NASA mulls possible mission to Venus after recent discovery of possible life
By Joey Roulette
WASHINGTON (Reuters) – NASA is considering approving by next April up to two planetary science missions from four proposals under review, including one to Venus that scientists involved in the project said could help determine whether or not that planet harbors life.
An international research team on Monday described evidence of potential microbes residing in the harshly acidic Venusian clouds: traces of phosphine, a gas that on Earth is produced by bacteria inhabiting oxygen-free environments. It provided strong potential evidence of life beyond Earth.
The U.S. space agency in February shortlisted four proposed missions that are now being reviewed by a NASA panel, two of which would involve robotic probes to Venus. One of those, called DAVINCI+, would send a probe into the Venusian atmosphere.
“Davinci is the logical one to choose if you’re motivated in part by wanting to follow this up – because the way to follow this up is to actually go there and see what’s going on in the atmosphere,” David Grinspoon, an astrobiologist working on the DAVINCI+ proposal, told Reuters on Tuesday.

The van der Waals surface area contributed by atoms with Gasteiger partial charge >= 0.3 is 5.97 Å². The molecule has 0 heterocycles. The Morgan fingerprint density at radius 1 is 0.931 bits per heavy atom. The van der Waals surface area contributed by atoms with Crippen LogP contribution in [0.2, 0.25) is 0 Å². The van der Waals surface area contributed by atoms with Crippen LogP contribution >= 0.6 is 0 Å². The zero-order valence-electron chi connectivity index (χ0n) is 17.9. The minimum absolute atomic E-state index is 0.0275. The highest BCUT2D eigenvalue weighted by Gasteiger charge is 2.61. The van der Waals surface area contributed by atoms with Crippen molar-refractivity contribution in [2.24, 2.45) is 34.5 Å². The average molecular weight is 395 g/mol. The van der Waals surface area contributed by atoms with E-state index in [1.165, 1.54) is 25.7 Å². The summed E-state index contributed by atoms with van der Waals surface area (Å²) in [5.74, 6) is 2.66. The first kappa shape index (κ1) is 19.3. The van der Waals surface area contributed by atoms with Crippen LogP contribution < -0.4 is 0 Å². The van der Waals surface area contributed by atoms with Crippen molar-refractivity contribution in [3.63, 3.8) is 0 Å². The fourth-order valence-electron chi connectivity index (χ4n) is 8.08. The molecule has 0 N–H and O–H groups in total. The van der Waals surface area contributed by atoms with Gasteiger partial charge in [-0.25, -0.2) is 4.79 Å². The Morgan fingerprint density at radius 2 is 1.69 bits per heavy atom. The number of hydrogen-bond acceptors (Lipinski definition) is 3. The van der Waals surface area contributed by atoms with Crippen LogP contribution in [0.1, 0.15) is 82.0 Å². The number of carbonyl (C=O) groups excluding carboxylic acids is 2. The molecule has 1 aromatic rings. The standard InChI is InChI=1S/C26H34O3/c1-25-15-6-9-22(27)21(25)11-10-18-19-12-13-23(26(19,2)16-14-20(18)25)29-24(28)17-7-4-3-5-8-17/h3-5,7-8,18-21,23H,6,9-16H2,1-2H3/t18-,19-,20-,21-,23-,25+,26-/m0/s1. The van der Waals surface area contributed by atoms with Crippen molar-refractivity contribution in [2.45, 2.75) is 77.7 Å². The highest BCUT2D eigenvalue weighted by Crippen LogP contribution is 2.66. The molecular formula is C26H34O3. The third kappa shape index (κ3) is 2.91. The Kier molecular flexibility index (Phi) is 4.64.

The three other proposals include: IVO, a mission to Jupiter’s volcanically active moon Io; Trident, a fly-by trek to map Neptune’s icy moon Triton; and VERITAS, the second of the proposed Venus missions that instead would focus on understanding the planet’s geological history. NASA has said it may choose one or two of the missions.
The search for life elsewhere in the solar system has until now not focused on Venus. In fact, NASA in July launched a next-generation rover to look for traces of potential past life on Mars.
In light of Monday’s findings, NASA Administrator Jim Bridenstine said that is “time to prioritize Venus.” In a statement, Bridenstine said the selection process for the new potential missions will be tough “but I know the process will be fair and unbiased.”
Grinspoon, a senior scientist at the Planetary Science Institute, said the selection process should be responsive to recent scientific discoveries.
“If there was a mission to Triton as a finalist, and then somebody with a telescope observed, you know, a soccer stadium on Triton, then arguably yeah, we should send a mission there,” Grinspoon said.
(Reporting by Joey Roulette; Editing by Will Dunham)
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